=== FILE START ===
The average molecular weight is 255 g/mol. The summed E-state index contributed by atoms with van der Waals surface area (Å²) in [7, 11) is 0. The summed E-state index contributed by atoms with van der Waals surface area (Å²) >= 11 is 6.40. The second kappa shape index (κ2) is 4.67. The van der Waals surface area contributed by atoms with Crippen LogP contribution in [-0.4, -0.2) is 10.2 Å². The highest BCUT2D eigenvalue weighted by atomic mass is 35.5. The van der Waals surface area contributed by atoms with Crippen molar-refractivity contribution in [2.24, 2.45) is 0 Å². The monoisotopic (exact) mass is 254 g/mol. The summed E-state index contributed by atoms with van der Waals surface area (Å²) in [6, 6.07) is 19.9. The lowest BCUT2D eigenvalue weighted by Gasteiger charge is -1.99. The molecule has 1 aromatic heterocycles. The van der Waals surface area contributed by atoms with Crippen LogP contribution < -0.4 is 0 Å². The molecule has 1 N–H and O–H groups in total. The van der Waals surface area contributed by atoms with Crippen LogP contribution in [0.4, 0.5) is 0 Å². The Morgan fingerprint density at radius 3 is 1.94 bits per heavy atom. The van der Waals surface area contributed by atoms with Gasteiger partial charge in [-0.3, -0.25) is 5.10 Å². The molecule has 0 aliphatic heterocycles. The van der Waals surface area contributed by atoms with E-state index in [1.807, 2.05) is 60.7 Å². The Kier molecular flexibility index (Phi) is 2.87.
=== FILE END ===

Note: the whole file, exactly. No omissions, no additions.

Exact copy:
The average molecular weight is 255 g/mol. The summed E-state index contributed by atoms with van der Waals surface area (Å²) in [7, 11) is 0. The summed E-state index contributed by atoms with van der Waals surface area (Å²) >= 11 is 6.40. The second kappa shape index (κ2) is 4.67. The van der Waals surface area contributed by atoms with Crippen LogP contribution in [-0.4, -0.2) is 10.2 Å². The highest BCUT2D eigenvalue weighted by atomic mass is 35.5. The van der Waals surface area contributed by atoms with Crippen molar-refractivity contribution in [2.24, 2.45) is 0 Å². The monoisotopic (exact) mass is 254 g/mol. The summed E-state index contributed by atoms with van der Waals surface area (Å²) in [6, 6.07) is 19.9. The lowest BCUT2D eigenvalue weighted by Gasteiger charge is -1.99. The molecule has 1 aromatic heterocycles. The van der Waals surface area contributed by atoms with Crippen LogP contribution < -0.4 is 0 Å². The molecule has 1 N–H and O–H groups in total. The van der Waals surface area contributed by atoms with Crippen LogP contribution in [0.4, 0.5) is 0 Å². The Morgan fingerprint density at radius 3 is 1.94 bits per heavy atom. The van der Waals surface area contributed by atoms with Gasteiger partial charge in [-0.3, -0.25) is 5.10 Å². The molecule has 0 aliphatic heterocycles. The van der Waals surface area contributed by atoms with E-state index in [1.807, 2.05) is 60.7 Å². The Kier molecular flexibility index (Phi) is 2.87.